Breakthrough in Inorganic Semiconductor-based Thermoelectric Fabrics by DHU Researcher Zhang Kun’s Team


Zhang Kun’s S.M.A.R.T. team from DHU College of Textiles recently made new progress in flexible inorganic semiconductor-based thermoelectric textiles together with Zhao Huai Zhou’s research team at the Institute of Physics, Chinese Academy of Sciences, Zhang Ting’s research team at the Institute of Engineering Thermophysics, Chinese Academy of Sciences, and Professor Jeffrey Snyder at Northwestern University, USA. The research result “Durable, stretchable and washable inorganic semiconductor-based woven thermoelectric textiles for power generation and solid-state cooling” was published in Energy & Environmental Science, a journal of the Royal Society of Chemistry (Impact Factor: 38.532). Zheng Yuanyuan, a Ph.D. student in the School of Textiles, Donghua University, is the first author, researcher Zhang Kun is the corresponding author, and associate researcher Li Guodong, Institute of Physics, Chinese Academy of Sciences, is the co-corresponding author.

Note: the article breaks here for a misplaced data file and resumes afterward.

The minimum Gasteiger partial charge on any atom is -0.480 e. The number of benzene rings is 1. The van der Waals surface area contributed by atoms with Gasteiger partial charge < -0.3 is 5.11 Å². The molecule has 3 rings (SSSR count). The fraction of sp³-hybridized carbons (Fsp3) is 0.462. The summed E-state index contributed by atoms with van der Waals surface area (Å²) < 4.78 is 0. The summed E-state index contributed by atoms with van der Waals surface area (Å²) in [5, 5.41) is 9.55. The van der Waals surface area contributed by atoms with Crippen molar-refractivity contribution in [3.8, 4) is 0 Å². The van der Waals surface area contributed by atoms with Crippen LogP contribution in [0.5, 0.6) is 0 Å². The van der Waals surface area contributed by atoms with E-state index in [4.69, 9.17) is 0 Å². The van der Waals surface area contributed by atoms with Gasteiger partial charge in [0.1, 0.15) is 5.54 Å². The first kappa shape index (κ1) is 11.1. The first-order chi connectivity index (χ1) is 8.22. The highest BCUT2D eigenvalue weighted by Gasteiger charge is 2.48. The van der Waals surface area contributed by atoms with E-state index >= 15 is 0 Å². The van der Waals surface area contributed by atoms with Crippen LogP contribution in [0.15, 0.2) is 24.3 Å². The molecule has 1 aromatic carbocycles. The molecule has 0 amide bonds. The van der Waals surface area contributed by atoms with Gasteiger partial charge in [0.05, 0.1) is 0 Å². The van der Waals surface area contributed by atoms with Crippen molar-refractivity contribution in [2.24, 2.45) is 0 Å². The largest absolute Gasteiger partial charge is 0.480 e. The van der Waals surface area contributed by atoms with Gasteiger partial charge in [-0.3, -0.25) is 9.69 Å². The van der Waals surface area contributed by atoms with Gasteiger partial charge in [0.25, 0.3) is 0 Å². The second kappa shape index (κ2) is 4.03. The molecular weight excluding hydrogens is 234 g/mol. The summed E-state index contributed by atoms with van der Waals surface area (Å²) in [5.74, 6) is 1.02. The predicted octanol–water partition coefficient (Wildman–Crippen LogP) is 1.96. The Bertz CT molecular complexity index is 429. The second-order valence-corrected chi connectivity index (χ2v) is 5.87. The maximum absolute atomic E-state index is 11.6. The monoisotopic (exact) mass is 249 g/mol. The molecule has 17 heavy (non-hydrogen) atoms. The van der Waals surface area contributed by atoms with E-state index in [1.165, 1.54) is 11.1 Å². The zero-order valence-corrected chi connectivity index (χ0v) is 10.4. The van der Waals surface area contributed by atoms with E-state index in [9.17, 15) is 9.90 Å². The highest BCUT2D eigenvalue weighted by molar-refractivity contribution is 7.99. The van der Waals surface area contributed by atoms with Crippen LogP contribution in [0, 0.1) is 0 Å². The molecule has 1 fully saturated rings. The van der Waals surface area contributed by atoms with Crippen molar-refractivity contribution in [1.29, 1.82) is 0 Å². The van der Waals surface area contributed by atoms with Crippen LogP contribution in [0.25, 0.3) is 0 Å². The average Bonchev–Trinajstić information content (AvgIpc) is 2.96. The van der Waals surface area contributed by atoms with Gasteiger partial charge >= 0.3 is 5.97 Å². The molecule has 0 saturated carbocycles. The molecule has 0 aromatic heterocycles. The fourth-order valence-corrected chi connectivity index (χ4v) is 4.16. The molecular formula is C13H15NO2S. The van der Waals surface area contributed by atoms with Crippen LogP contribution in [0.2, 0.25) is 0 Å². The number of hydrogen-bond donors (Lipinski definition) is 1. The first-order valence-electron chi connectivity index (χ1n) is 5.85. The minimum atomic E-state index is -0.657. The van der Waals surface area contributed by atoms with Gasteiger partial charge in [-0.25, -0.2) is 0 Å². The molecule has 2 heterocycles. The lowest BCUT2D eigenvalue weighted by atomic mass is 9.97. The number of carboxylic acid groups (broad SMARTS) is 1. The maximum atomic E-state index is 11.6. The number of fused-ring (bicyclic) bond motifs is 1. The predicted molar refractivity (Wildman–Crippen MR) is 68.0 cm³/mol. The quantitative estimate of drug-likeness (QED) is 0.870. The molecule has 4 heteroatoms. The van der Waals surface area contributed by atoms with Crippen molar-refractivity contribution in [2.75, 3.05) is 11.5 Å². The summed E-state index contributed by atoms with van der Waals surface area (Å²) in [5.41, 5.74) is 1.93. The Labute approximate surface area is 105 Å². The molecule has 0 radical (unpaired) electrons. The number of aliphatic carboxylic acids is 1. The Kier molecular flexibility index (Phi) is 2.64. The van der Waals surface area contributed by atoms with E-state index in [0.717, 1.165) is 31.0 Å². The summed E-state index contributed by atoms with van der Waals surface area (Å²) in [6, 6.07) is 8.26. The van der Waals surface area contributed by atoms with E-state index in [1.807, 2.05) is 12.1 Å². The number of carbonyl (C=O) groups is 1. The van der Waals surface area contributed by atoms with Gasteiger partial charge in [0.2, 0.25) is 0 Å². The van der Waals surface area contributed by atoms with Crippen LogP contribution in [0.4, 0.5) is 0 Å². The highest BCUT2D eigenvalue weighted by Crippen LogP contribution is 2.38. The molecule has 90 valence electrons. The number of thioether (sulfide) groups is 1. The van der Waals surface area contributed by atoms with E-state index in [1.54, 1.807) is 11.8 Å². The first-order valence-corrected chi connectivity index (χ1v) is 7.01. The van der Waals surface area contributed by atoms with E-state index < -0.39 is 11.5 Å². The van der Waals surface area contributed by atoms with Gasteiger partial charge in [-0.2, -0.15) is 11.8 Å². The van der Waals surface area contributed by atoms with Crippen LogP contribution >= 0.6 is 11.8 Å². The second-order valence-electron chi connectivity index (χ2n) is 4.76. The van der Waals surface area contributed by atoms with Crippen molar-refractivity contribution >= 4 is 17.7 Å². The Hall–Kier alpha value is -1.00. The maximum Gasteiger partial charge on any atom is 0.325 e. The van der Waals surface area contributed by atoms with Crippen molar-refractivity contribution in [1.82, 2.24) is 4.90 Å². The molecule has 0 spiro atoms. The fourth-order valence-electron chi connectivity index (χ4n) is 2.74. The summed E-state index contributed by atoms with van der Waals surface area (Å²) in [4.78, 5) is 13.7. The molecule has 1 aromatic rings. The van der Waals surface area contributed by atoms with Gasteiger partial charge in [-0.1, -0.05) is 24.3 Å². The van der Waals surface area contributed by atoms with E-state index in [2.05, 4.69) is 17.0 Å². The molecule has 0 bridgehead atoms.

Preparation of thermoelectric fabric and characterization of power generation performance

Thermoelectric transfer process in thermoelectric fabrics

Flexible thermoelectric devices are an important complementary technology compared to other types of flexible energy conversion technologies. It has the features of all-weather operation, no moving parts, small internal resistance, DC output, etc. It also has the functions of temperature regulation and temperature sensing and can continuously power most wearable electronic devices used in the Internet of Things. Compared with two-dimensional flexible thermoelectric devices, three-dimensional textile structured thermoelectric devices (referred to as thermoelectric fabrics) woven from thermoelectric yarns have unique advantages, including in-plane energy conversion, three-dimensional deformation and conformability, and wearing comfort. Therefore, the organic combination of textile structure and thermoelectric technology to develop flexible thermoelectric yarns and fabrics is one of the important research directions.